The final consideration of Gleowine as a MotK hero is that he is now a 3rd option to consider among card draw heroes, the other 2 being Beravor and Bilbo Baggins who are both also Lore heroes. I’ll briefly compare him with each. Beravor is no doubt a solid hero and is quite versatile with a balanced stat line and her Dunedain and Ranger traits. She can also target a player of your choice like Gleowine can, and provides 2 cards to his 1. However, she is a whopping 7 threat higher than Gleowine, and her ability was errata’d to “limit once per round.” You have no such restrictions with Gleowine. As for our old friend Bilbo Baggins, that 9 threat looks even worse than usual compared to Gleowine’s 3. They both have 1 WP and 2 HP, but because Bilbo has 1 attack and 2 defense where Gleowine has 0 for both, some players like to Voltron Bilbo with attachments. This is not advisable with Gleowine! Both draw you one card each round reliably, where Gleowine’s ability is an action and Bilbo’s is passive. Not a huge deal, but advantage Gleowine here as you can choose which player gets the extra card, whereas Bilbo is restricted to only granting that extra card to the first player and only in the resource phase, which can be a disadvantage in multiplayer. VERDICT: Gleowine is better than Bilbo and can often be better than Beravor, depending mostly on whether or not you want her traits or stats for the quest you’re building for.

Combos and Nonbos

Combos: Some of the best combos with Gleowine can be found in the Core Set/early card pool. He works perfectly with Eowyn by replacing the card you discard to use her ability each round. An even better combo is Eowyn + Stand and Fight + Gleowine where Gleowine draws you extra cards, and you can then select one from the glut of carts that is likely now in your hand to discard for her ability, and finally use Stand and Fight to put it into play using her resources. Another combo is Protector of Lorien + Gleowine for the same reason: he simply gives you consistent card draw to provide a glut of cards in your hand to use Protector of Lorien to great effect. Another card to combo with him is Daeron’s Runes. You have to discard a card from your hand after drawing 2 cards, and having Gleowine to provide that extra card draw gives you plenty of options (hopefully a duplicate unique).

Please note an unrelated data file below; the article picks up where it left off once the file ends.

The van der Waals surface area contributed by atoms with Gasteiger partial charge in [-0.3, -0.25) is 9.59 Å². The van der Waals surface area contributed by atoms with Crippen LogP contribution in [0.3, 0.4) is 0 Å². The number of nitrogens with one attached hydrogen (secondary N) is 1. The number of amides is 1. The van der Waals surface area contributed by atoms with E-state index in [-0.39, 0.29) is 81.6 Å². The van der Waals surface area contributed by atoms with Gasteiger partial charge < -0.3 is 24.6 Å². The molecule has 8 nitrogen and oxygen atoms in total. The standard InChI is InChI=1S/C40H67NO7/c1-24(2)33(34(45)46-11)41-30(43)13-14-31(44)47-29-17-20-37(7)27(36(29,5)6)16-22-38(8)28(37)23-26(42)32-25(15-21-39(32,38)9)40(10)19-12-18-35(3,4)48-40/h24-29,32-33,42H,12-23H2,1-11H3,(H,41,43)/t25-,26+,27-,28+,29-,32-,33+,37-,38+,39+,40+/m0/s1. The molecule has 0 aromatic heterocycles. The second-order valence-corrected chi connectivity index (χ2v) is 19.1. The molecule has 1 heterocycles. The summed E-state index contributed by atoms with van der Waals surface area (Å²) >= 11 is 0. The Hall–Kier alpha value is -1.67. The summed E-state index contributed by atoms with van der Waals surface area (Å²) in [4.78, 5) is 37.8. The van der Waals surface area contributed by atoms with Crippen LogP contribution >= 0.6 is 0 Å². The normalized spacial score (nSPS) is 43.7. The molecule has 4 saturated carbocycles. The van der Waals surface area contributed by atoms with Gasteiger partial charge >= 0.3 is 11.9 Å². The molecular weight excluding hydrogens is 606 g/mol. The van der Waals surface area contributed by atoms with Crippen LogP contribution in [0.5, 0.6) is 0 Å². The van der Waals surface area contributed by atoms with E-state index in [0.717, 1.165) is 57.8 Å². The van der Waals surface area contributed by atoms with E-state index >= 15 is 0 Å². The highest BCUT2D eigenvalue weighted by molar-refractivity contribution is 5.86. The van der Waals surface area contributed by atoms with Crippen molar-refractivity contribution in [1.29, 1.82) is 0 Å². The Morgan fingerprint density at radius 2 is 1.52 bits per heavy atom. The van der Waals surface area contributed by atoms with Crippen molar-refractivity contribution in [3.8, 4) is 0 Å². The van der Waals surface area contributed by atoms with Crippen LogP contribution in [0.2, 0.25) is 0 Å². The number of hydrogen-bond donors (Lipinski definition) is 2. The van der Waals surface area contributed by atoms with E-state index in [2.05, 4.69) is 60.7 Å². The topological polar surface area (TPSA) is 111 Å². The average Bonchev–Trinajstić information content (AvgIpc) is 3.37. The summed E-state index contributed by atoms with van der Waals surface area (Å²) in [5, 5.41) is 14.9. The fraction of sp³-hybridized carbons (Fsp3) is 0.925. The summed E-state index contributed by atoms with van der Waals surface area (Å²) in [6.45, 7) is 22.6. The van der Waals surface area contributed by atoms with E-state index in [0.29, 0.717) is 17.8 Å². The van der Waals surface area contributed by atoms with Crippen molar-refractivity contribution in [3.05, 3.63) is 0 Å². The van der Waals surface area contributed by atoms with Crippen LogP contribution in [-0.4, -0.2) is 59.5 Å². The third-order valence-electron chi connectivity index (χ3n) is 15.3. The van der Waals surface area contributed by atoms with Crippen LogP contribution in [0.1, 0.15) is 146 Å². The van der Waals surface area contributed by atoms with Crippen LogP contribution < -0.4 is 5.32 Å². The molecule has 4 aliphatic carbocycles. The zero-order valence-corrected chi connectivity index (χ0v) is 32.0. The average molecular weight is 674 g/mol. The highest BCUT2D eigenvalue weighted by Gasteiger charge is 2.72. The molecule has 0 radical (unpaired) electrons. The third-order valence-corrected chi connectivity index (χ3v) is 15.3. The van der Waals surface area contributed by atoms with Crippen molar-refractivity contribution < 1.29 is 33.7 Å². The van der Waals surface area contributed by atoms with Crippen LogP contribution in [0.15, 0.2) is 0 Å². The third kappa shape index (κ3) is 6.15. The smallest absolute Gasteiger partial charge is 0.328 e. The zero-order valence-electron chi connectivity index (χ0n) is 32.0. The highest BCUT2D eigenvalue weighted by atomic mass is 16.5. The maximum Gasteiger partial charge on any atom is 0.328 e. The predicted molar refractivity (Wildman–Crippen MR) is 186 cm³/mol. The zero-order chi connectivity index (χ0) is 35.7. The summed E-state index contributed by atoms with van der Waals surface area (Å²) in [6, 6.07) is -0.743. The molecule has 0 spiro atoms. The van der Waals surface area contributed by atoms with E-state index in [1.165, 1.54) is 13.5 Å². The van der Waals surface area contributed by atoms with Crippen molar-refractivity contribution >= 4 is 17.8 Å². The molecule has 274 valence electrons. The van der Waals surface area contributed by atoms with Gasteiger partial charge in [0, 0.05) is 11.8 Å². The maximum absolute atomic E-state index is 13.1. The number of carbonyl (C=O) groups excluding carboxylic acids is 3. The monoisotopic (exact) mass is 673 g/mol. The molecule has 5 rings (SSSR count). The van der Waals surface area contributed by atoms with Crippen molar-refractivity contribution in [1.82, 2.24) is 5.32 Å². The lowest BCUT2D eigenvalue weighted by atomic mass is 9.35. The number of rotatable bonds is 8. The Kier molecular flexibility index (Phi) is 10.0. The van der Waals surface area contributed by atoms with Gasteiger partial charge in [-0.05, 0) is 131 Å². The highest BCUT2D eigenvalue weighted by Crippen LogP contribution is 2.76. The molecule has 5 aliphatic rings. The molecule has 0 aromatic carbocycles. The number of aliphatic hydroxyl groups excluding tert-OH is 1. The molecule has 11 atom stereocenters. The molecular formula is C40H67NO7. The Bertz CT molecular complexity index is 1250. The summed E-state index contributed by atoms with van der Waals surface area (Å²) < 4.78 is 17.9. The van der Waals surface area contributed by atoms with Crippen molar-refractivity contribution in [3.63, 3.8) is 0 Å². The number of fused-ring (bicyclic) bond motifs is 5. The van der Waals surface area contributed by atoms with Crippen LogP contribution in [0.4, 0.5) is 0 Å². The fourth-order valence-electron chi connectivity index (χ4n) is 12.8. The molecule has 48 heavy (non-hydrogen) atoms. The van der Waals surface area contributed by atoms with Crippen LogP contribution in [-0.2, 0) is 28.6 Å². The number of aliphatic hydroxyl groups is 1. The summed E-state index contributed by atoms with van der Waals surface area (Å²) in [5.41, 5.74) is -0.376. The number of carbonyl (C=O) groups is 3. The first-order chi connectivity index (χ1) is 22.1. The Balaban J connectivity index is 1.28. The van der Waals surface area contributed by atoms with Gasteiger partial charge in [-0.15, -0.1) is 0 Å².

Nonbos: As mentioned above, his ability allows him to still be helpful to a Rohan deck, but he is not helpful to the archetype’s mechanism of discarding Rohan allies to trigger boosts elsewhere because you don’t want to lose his card draw! Eomer, Lothiriel, Eothain, Ride to Ruin, and many others are great cards to include in a Rohan deck, but there are so many other cheap allies you can include to fuel these abilities that won’t negatively impact you like discarding Gleowine would.

Quest Specific

The only quests you definitely want to avoid bringing Gleowine along to are The Fords of Isen as well as The Dunland Trap, both from the Ringmaker Cycle. These quests contain the dreaded Dunland encounter sets that punish you for drawing cards and/or having a lot of cards in your hand.

Other Considerations

  • Ability Timing – Some encounter deck analysis will help you get an idea of whether or not you can use Gleowine to draw a card anytime you want, or if you need to be more careful on timing. Some classic early cycle examples of nasty cards that can quickly take out Gleowine if you aren’t careful are the Necromancer’s Reach and Dark and Dreadful treacheries. These cards deal 1 damage to each exhausted character, even if they’re exhausted for a different reason than being committed to the quest (Dark and Dreadful will kill Gleowine outright if the location is a Dark location). The key in these examples is to use Gleowine’s ability AFTER the quest phase. If you are playing a quest with encounter cards like these, a helpful suggestion is to use his ability during one of the Combat Phase action windows. This way you get the card draw right before he refreshes for the next round.
  • Solo or Multiplayer? – I already touched on this above, but Gleowine is amazing in both solo and multiplayer. In solo games he obviously only draws you a card as the only player, but in multiplayer you can decide who you want to draw the card and when. Some turns it could very well be you that you choose to draw a card for yourself, but it is always nice to give your fellow adventurers a hand and spread the card draw wealth when you can.

Ring Rating

Card Talk uses the highly scientific yet arbitrary scale of 1 ring for the card to rule them all to 10 to be cast back into the fiery chasm from whence it came.